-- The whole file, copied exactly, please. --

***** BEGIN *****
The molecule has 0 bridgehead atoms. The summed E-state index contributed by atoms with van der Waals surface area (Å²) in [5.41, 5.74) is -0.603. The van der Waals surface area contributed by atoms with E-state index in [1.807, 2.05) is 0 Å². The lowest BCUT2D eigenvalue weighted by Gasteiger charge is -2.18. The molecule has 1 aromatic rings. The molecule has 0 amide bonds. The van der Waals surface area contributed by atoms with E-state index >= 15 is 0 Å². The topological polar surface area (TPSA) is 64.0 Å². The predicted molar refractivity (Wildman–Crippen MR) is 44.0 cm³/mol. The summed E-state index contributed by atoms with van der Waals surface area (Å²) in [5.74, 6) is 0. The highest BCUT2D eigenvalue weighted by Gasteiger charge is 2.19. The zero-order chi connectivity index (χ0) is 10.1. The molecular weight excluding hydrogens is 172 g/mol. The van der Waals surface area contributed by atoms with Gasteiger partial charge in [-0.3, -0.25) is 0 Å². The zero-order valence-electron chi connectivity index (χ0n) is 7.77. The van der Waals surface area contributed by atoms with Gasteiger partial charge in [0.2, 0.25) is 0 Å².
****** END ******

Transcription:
The molecule has 0 bridgehead atoms. The summed E-state index contributed by atoms with van der Waals surface area (Å²) in [5.41, 5.74) is -0.603. The van der Waals surface area contributed by atoms with E-state index in [1.807, 2.05) is 0 Å². The lowest BCUT2D eigenvalue weighted by Gasteiger charge is -2.18. The molecule has 1 aromatic rings. The molecule has 0 amide bonds. The van der Waals surface area contributed by atoms with E-state index >= 15 is 0 Å². The topological polar surface area (TPSA) is 64.0 Å². The predicted molar refractivity (Wildman–Crippen MR) is 44.0 cm³/mol. The summed E-state index contributed by atoms with van der Waals surface area (Å²) in [5.74, 6) is 0. The highest BCUT2D eigenvalue weighted by Gasteiger charge is 2.19. The zero-order chi connectivity index (χ0) is 10.1. The molecular weight excluding hydrogens is 172 g/mol. The van der Waals surface area contributed by atoms with Gasteiger partial charge in [-0.3, -0.25) is 0 Å². The zero-order valence-electron chi connectivity index (χ0n) is 7.77. The van der Waals surface area contributed by atoms with Gasteiger partial charge in [0.2, 0.25) is 0 Å².